by John R. Fischer
, Senior Reporter | March 19, 2019
Baylor Scott & White Health, the largest healthcare integrated delivery network in Texas, will soon have the backing of machine learning and AI for predicting downtime and improving uptime of its imaging solutions, courtesy of a new partnership with machine data analytics provider Glassbeam.
The national top-tier IDN will utilize the vendor’s Clinical Engineering Analytics (CLEAN) blueprint to improve machine uptime and convert unplanned downtime into planned maintenance windows of the growing fleet of imaging and biomedical equipment under its clinical engineering group. Included in the installation will be the integrated hospital equipment management system of computerized maintenance management systems vendor EQ2.
“With a diverse set of imaging fleet from multiple manufacturers like GE, Siemens, and Phillips, it is critical to have a single pane of glass to manage and predict alerts and failures for BSWH’s field workforce,” Puneet Pandit, CEO of Glassbeam, told HCB News. “Such a solution is only possible with a centralized data platform that normalizes all data and powers alerts and predictions based on expert rules and AI/ML algorithms.”
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The CLEAN blueprint is the industry’s first multi-modality and multi-manufacturer IoT analytics solution, according to Glassbeam, and is expected to improve medical equipment uptime at BSWH by more than 99 percent, surpassing the industry standard of 96 to 97 percent.
Its installation reflects the growing interest in IoT technology in which connected machines are expected to power “Smart CMMS” software like that of EQ2. Such solutions act as a ticket management system that tracks issues, such as downtime, in a variety of devices, from syringe pumps to MR, CT and ultrasound systems.
Their use, however, is limited by a reliance on human-made data entry, an issue which EQ2 has sought to rectify by establishing a partnership with Glassbeam
this past November at RSNA in Chicago.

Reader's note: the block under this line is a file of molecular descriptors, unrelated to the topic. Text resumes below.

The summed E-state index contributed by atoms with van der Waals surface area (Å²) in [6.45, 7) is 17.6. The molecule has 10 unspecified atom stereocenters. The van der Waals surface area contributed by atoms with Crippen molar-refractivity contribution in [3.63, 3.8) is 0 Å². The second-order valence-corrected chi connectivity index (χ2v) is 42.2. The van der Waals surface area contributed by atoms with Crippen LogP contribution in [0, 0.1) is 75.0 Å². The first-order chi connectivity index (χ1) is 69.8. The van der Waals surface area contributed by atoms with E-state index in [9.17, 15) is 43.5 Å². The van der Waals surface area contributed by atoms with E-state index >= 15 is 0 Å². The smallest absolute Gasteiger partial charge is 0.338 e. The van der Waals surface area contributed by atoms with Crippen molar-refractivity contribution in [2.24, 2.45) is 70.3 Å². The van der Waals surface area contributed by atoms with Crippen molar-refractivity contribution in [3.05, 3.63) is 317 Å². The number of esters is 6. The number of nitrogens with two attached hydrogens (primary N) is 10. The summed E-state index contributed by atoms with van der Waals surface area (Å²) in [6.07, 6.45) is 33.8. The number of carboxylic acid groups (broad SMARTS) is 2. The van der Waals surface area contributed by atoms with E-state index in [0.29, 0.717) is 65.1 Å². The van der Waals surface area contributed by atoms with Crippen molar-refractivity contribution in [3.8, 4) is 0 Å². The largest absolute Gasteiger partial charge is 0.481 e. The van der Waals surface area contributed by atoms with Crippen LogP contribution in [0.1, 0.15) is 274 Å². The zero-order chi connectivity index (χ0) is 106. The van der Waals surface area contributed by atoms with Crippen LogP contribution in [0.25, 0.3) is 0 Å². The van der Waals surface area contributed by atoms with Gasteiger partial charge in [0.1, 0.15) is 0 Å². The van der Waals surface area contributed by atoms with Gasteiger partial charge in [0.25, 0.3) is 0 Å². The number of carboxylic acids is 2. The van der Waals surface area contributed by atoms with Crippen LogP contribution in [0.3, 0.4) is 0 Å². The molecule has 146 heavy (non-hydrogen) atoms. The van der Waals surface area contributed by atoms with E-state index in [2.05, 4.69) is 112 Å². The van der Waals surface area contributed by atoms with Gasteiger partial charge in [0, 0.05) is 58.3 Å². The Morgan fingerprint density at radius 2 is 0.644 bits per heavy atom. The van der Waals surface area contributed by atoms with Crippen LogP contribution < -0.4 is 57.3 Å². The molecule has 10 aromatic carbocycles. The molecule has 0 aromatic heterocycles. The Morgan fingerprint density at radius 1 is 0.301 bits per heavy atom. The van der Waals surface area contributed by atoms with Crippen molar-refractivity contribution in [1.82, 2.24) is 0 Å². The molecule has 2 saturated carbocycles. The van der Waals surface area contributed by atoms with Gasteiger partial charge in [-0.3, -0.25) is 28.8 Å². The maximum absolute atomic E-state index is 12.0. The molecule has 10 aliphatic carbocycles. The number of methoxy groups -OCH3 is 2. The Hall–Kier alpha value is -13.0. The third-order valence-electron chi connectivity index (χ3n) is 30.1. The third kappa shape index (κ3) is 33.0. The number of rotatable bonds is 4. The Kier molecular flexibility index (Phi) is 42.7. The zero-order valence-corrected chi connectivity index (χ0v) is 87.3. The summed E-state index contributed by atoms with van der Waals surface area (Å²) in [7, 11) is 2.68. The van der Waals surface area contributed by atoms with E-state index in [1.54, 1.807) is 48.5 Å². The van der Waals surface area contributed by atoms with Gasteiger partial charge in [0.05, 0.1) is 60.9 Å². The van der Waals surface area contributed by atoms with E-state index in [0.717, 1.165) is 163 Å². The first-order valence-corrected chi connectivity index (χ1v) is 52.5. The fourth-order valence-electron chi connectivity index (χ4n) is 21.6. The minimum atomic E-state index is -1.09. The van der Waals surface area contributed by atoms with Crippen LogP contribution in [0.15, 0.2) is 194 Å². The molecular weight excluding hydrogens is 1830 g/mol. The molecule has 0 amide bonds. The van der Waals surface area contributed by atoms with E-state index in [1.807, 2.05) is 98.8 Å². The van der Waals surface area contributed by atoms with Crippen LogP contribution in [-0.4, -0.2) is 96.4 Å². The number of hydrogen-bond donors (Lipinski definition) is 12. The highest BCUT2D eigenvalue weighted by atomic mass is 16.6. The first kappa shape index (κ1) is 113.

Under the collaboration, Glassbeam’s machine learning capabilities will be integrated with EQ2’s Hospital Equipment Mangement System to validate the performance and log data of the machine, saving time and verifying the accuracy of findings faster.
“Instead of human intervention to create service tickets based on reactive calls from facility administrators, this joint solution will tap into machine data that will call home on a periodic basis (about every 15 minutes), act on rules, and open service tickets to make Baylor Health's service staff more proactive and predictive,” said Pandit. “In addition, integrating all service ticket data with the Glassbeam platform will create one single dashboard to track real time service metrics like mean time to resolution (MTTR) and mean time between failures (MTBF), among others.”
The basis of the BSWH-Glassbeam partnership is that combining machine logs with DICOM and HL7 data will drive dashboards in helping to acquire deep insights on utilization at machine and facility levels, not just for clinical engineering, but for radiology groups too, in the future.
The addition of Glassbeam’s software will also enable BSWH to build an expert system knowledge base of machine and part failures, and apply AI and machine learning to search error patterns, allowing it to form new rules for how to take proactive action when signs indicating the risk of unplanned downtimes appear.
The first phase of the installation will oversee the connecting of 90 CT and MR systems across 22 BSWH hospitals in Texas, after which it will expand to include other modalities and locations as the solution matures across a subset of facilities, creating a pervasive internet of medical of things application for BSWH.